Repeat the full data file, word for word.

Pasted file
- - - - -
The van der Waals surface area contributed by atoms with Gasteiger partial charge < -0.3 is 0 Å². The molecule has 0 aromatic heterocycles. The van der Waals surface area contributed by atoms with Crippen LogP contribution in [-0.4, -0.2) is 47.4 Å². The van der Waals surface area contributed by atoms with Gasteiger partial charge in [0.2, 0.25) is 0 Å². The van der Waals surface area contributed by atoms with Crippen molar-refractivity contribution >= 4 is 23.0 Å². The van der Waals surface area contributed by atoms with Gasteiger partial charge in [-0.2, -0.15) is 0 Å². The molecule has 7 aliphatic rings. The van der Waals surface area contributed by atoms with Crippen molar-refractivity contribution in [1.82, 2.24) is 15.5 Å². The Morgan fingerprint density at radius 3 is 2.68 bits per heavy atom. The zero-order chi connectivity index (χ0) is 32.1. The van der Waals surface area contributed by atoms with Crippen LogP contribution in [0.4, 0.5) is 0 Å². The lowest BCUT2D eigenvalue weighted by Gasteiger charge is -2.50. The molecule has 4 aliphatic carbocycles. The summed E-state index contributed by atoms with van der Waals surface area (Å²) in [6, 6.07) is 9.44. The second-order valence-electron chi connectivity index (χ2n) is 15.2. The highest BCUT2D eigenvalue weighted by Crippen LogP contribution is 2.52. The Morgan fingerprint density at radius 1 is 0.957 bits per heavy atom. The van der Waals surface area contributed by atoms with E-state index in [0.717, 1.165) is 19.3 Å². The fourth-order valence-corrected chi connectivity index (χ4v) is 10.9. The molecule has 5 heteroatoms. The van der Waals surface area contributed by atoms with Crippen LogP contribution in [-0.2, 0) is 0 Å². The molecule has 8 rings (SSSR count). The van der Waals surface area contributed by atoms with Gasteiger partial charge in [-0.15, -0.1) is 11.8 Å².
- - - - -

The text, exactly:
The van der Waals surface area contributed by atoms with Gasteiger partial charge < -0.3 is 0 Å². The molecule has 0 aromatic heterocycles. The van der Waals surface area contributed by atoms with Crippen LogP contribution in [-0.4, -0.2) is 47.4 Å². The van der Waals surface area contributed by atoms with Gasteiger partial charge in [0.2, 0.25) is 0 Å². The van der Waals surface area contributed by atoms with Crippen molar-refractivity contribution >= 4 is 23.0 Å². The van der Waals surface area contributed by atoms with Gasteiger partial charge in [-0.2, -0.15) is 0 Å². The molecule has 7 aliphatic rings. The van der Waals surface area contributed by atoms with Crippen molar-refractivity contribution in [1.82, 2.24) is 15.5 Å². The Morgan fingerprint density at radius 3 is 2.68 bits per heavy atom. The zero-order chi connectivity index (χ0) is 32.1. The van der Waals surface area contributed by atoms with Crippen LogP contribution in [0.4, 0.5) is 0 Å². The lowest BCUT2D eigenvalue weighted by Gasteiger charge is -2.50. The molecule has 4 aliphatic carbocycles. The summed E-state index contributed by atoms with van der Waals surface area (Å²) in [6, 6.07) is 9.44. The second-order valence-electron chi connectivity index (χ2n) is 15.2. The highest BCUT2D eigenvalue weighted by Crippen LogP contribution is 2.52. The Morgan fingerprint density at radius 1 is 0.957 bits per heavy atom. The van der Waals surface area contributed by atoms with E-state index in [0.717, 1.165) is 19.3 Å². The fourth-order valence-corrected chi connectivity index (χ4v) is 10.9. The molecule has 5 heteroatoms. The van der Waals surface area contributed by atoms with Crippen LogP contribution in [-0.2, 0) is 0 Å². The molecule has 8 rings (SSSR count). The van der Waals surface area contributed by atoms with Gasteiger partial charge in [-0.15, -0.1) is 11.8 Å².